Spiral of Life Mural Series
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"Spiral of Life III: Animal Evolution" at the Pittsburgh Zoo & PPG Aquarium.
The Spiral of Life Mural Series explores a new symbol for evolution that emphasizes the common origin of all living things. The mural series includes:
Details for "Spiral of Life I: From Darwin to Today", the first mural of the series, traces the current understanding of evolution to Darwin's notes.
Spiral of Life I: From Darwin to Today
Installed at the Carnegie Science Center
App. 4ft x 4 ft
Thanks to Azur Cherin, Mike Hennessy and whole team at the Carnegie Science Center.
Located on the 4th floor, next to "Ask Darwin"
Spiral of Life II: Co-Evolution of Plants and Animals
Installed at Phipps Conservatory, Pittsburgh PA
30 x 40in
April -August 2009
Thanks to Laura Micco, Sarah Presogna, Margie Radebaugh and Kelliann Walsh
Located in the Gallery
Spiral of Life III: Animal Evolution
Pittsburgh Zoo & PPG Aquariums
18 ft x 10 ft
Education advisor Dave Mintz
Thanks to Connie George, Tracy Gray, Jennifer Hicks, Mark Reardon, Margie Marks and Kevin O'Connell
Located in the Kid's Kingdom, Worlds of Discovery building
"Spiral of Life II: Plant and Animal Co-Evolution" at Phipps Conservatory.
Spiral of Life IV: DNA and Evolution
App. 22x 24 in
Developed for DNA Day 2009
Exhibited at all Darwin2009 partner institutions
Spiral of Life V: Bird EvolutionTo be installed at the National Aviary, Pittsburgh PA
App. 7 ft x 6 ft
Thanks to Erin Estell, Todd Kazner, Steve Sarro, Caitlin Stone
Thanks to the advice of Matt Lamanna, Brad Livezey
Spiral of Life VI: Life Stories
To be installed at the Children's Museum, Pittsburgh PA (TBD)
Thanks to Angela Seals, Lois Winslow, Penny Lodge
"Spiral of Life V: Dinosaur Evolution"is installed at the National Aviary.
All murals were accompanied by hand-outs or activities that helped visitors discover the Spirals.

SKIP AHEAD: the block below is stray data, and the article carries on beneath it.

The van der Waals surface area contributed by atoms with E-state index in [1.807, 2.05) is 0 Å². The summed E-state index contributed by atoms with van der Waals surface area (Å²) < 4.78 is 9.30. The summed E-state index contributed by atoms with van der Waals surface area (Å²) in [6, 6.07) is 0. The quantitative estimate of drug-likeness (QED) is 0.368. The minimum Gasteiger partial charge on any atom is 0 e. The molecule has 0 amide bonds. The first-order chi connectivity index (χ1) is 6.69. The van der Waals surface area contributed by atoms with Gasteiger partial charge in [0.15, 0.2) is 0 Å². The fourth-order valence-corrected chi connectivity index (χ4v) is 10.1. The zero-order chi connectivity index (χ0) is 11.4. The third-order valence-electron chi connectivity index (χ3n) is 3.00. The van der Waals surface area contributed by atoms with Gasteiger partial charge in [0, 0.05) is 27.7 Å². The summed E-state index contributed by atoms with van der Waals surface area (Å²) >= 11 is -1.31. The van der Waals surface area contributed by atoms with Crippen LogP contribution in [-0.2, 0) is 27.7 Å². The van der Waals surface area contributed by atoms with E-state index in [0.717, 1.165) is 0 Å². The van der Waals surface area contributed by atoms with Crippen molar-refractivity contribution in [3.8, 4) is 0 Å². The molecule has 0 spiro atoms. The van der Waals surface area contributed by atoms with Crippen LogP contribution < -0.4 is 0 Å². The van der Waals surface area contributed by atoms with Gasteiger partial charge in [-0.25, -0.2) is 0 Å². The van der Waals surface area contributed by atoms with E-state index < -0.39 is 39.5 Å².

Detail of "Spiral of Life V: Bird Evolution:" see how birds came about in the context of the evolution of all living things.
What is the Spiral of Life?
The Spiral of Life: All living things are connected by evolution.
First depiction of a phylogenetic tree-like diagram, in Charles Darwin's notes (1837).
Spiral of Life concept art, emphasizing the common origin and equality of all of Life .
Charles Darwin became famous for his realization that all species arise from a common ancestor; changing slowly overtime through the process he called natural selection. So, all of Life is connected by evolution. In one of Darwin’s notebooks (see left), we can find the first known depiction of a diagram that translates evolutionary relationships. This type of diagram is still used today, and Darwin’s science is the basis of modern evolutionary biology.
As revolutionary as this picture of life is, limitations emerged over time. As the idea coalesced into a popular icon, misconceptions abound including that evolution is a linear process that culminated in Humans, and then stopped.
The Spiral of Life represents a new understanding of evolution, emphasizing the common origin, and the equality of all livings things. The organic shape of the spiral also connotes a sense of Life that is bigger than one animal or cell, as a whole. Life is an exploratory force, constantly modifying itself to adapt to its changing environment. The spiral also indicates time using tree-ring-like rings, and its branches continue past the “today” line, reminding us that evolution is an on-going process.This image also reminds us that as much as life changes to meet the environment life, including humans, change the environment, too.
The research behind this project was a daunting task because much of this evolutionary and taxonomic information is the subject of current molecular DNA research, the field very dynamic. Data compilation was conducted by Duquesne undergraduate students Allison Pogue and Brinley Kantorsky. The vision for consolidating the science and art is the fine work of art director Joana Ricou.
The Spiral of Life mural series will encompass the Carnegie Science Center, the Pittsburgh Zoo and PPG Aquariums, the National Aviary, Phipps Conservatory, and the Children’s Museum. Each mural will explore a unique angle on the evolution of Life.
Detail for "Spiral of Life II: Co-Evolution of Plants and Animals". The Tui bird co-evolves with a kind of red mitlestoe that has explosive flowers.
Executive Producer - John A. Pollock
Art Director and Lead Art - Joana Ricou
Science Research - Brinley Kantorski and Allison Pogue
Additional Art - Robert Hoggard
|Sources for Spiral of Life project|